What Is Viscose and How Is It Made?

This semi-synthetic fabric was developed as a substitute for silk.

Pale pink woolen with viscose fabric with soft folds

Rvo233 / Getty Images

Viscose is a semi-synthetic fabric commonly used as a substitute for silk. It was developed in the late 19th century after a silkworm blight made natural silk—which was already very expensive—almost completely unaffordable. It became hugely popular because of the way it draped on the body.

Viscose is not quite synthetic, as it's made from cellulose (as all early plastics were), but it is not quite natural either, due to the extensive chemical transformations it is put through.

Suzy Kidd wearing low front pleated rayon shantung shift with flying scarf by Hildebrand, 19th February 1969
Suzy Kidd wearing low front pleated rayon shantung shift with flying scarf by Hildebrand, 19th February 1969.  M. McKeown/Daily Express/Hulton Archive/Getty Images 


The first artificial silk was Chardonnett silk, made with celluloid and invented by Hilaire de Chardonnet. This fabric had just one problem: it was highly flammable. In "Plastic: The Making of a Synthetic Century," Stephen Fenichell describes how, in about 1891, “a fashionable young lady’s ball gown, accidentally touched by her escort’s cigar, disappeared in a puff of smoke on the ballroom floor." It was taken off the market.

Then, in 1892, viscose was invented by Charles Cross and Edward Bevan. They treated cellulose with caustic soda and carbon bisulfite, which yielded a thick honey-like thick liquid with high viscosity that they imaginatively named viscose. They turned it into a solid plastic to compete with the flammable celluloid, but didn't have much luck making a fiber out of it.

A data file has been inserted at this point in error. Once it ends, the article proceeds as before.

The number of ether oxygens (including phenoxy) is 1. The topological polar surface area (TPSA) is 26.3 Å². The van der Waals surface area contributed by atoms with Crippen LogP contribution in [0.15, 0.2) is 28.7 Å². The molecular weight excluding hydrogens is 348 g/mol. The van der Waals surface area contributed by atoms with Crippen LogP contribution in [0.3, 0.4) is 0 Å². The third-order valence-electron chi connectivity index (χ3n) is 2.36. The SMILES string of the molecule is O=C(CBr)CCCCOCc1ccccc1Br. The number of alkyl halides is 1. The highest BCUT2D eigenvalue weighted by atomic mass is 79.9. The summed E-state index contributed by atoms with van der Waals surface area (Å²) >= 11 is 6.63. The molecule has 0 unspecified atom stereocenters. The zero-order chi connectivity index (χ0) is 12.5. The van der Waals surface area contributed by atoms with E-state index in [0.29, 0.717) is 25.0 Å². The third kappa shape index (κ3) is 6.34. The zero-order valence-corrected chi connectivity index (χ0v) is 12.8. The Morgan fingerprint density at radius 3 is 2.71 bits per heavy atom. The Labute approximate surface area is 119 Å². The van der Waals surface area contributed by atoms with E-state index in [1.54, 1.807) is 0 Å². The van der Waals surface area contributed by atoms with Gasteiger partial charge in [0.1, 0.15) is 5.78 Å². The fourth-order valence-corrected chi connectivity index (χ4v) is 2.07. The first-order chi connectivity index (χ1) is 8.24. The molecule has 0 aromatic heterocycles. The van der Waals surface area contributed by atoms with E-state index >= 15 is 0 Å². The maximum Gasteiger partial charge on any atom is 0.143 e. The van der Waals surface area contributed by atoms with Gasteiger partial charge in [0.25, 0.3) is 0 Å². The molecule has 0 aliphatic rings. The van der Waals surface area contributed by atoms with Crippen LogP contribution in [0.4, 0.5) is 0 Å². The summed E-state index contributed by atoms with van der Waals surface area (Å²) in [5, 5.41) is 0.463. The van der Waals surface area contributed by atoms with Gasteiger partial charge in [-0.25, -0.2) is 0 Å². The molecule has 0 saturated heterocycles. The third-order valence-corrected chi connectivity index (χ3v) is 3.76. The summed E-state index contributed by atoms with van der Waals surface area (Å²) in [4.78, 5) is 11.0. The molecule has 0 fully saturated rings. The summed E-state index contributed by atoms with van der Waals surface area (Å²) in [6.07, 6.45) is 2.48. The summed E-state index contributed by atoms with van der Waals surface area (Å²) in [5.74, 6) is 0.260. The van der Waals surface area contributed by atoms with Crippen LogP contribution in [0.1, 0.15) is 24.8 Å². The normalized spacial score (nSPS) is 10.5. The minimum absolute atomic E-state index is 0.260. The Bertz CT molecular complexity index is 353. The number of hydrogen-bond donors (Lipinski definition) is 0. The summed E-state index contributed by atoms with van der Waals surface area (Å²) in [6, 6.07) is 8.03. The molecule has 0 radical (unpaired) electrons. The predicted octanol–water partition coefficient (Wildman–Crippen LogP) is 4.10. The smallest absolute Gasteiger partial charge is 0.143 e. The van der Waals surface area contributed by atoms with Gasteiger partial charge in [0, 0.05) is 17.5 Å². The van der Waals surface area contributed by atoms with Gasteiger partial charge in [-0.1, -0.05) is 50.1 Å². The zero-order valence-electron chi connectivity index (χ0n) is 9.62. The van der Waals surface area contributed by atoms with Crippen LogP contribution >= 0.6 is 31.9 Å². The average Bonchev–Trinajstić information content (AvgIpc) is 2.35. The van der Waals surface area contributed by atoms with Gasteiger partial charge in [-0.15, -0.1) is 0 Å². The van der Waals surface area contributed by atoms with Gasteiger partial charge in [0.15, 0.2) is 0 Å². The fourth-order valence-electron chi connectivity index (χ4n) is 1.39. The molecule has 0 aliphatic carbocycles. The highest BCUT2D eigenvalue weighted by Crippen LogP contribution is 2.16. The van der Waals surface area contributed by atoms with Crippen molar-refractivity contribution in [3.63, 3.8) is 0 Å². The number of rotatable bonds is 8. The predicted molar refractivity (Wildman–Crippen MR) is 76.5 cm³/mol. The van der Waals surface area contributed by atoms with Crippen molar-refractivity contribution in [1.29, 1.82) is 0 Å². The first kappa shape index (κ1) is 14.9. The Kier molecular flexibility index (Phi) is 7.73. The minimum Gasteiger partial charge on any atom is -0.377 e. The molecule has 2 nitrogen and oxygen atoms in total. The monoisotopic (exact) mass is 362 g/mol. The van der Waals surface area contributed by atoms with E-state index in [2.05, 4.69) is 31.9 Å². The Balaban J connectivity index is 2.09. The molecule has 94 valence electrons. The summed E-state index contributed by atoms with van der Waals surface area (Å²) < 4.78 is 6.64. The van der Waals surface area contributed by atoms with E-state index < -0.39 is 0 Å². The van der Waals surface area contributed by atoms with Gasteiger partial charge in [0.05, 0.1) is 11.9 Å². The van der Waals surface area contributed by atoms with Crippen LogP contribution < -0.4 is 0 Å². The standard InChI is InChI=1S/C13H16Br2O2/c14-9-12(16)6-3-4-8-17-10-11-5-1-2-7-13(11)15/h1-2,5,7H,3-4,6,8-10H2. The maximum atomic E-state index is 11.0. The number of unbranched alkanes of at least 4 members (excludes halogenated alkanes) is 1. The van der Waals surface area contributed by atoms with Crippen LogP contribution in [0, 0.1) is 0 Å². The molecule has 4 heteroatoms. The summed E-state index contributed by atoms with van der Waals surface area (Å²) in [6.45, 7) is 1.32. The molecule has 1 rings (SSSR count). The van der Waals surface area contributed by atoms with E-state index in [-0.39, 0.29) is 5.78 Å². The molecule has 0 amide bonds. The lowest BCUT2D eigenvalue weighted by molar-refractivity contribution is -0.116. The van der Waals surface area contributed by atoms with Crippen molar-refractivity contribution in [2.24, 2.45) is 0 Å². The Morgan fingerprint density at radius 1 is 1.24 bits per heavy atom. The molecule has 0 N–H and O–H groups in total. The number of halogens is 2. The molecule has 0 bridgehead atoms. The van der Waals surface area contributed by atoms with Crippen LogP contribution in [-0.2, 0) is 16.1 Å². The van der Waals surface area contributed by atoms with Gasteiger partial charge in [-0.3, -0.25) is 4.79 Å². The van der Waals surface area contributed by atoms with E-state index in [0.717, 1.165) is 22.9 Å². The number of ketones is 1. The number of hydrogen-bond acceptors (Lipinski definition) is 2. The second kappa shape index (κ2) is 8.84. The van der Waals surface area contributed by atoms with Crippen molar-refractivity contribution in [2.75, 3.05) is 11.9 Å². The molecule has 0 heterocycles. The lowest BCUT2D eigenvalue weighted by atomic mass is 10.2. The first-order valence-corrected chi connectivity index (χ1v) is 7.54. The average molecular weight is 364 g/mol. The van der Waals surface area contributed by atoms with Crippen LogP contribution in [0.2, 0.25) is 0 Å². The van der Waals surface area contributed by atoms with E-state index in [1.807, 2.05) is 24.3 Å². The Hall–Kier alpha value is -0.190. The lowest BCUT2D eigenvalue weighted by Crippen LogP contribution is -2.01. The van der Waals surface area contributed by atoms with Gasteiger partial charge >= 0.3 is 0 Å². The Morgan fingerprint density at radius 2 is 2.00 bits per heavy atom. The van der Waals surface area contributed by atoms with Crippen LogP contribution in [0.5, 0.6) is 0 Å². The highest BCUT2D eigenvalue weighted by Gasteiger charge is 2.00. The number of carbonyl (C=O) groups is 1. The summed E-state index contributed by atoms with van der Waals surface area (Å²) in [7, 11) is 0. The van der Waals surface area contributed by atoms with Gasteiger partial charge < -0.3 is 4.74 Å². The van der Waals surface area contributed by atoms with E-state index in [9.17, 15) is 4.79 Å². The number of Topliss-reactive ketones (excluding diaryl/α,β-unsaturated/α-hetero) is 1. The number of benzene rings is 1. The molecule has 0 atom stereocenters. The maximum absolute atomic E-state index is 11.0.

In 1899, Charles Topham bought the rights to make fiber from viscose, but was also having trouble making it strong enough. Inspired by a spinning bicycle wheel, he developed the “Topham Box,” which spun at 3,000 RPM and flung out perfect viscose fibers. Within months, he was cranking out 12,000 pounds a day, and he soon licensed it to manufacturers around the world.

How It's Made

Traditionally, cellulose can be derived from many different sources, from wood fiber to bamboo to seaweed. It is first broken down with caustic soda, also known as lye or sodium hydroxide. Then, it is treated with carbon disulfide and diluted with more caustic soda, which results in the viscous syrup that was the source of its name. This syrup is then pumped through tiny holes of the spinning shower into a bath of diluted sulfuric acid, sodium sulfate, and zinc sulfate, where it congeals into fibers of almost pure cellulose.